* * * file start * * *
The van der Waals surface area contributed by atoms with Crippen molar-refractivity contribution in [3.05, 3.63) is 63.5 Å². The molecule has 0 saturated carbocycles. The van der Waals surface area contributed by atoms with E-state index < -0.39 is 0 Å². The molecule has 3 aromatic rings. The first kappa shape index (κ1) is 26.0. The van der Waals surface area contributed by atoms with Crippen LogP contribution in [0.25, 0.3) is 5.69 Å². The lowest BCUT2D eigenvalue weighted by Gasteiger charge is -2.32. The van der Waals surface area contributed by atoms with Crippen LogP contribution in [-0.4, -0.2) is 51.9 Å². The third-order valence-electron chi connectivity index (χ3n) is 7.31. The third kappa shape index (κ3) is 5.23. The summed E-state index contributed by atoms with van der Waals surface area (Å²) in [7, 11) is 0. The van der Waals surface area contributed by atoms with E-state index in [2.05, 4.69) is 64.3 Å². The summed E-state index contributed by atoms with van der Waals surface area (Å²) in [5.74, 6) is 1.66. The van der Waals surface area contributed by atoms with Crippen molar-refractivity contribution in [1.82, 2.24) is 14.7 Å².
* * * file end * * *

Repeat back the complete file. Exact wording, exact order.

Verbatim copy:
The van der Waals surface area contributed by atoms with Crippen molar-refractivity contribution in [3.05, 3.63) is 63.5 Å². The molecule has 0 saturated carbocycles. The van der Waals surface area contributed by atoms with E-state index < -0.39 is 0 Å². The molecule has 3 aromatic rings. The first kappa shape index (κ1) is 26.0. The van der Waals surface area contributed by atoms with Crippen LogP contribution in [0.25, 0.3) is 5.69 Å². The lowest BCUT2D eigenvalue weighted by Gasteiger charge is -2.32. The van der Waals surface area contributed by atoms with Crippen LogP contribution in [-0.4, -0.2) is 51.9 Å². The third-order valence-electron chi connectivity index (χ3n) is 7.31. The third kappa shape index (κ3) is 5.23. The summed E-state index contributed by atoms with van der Waals surface area (Å²) in [7, 11) is 0. The van der Waals surface area contributed by atoms with E-state index in [2.05, 4.69) is 64.3 Å². The summed E-state index contributed by atoms with van der Waals surface area (Å²) in [5.74, 6) is 1.66. The van der Waals surface area contributed by atoms with Crippen molar-refractivity contribution in [1.82, 2.24) is 14.7 Å².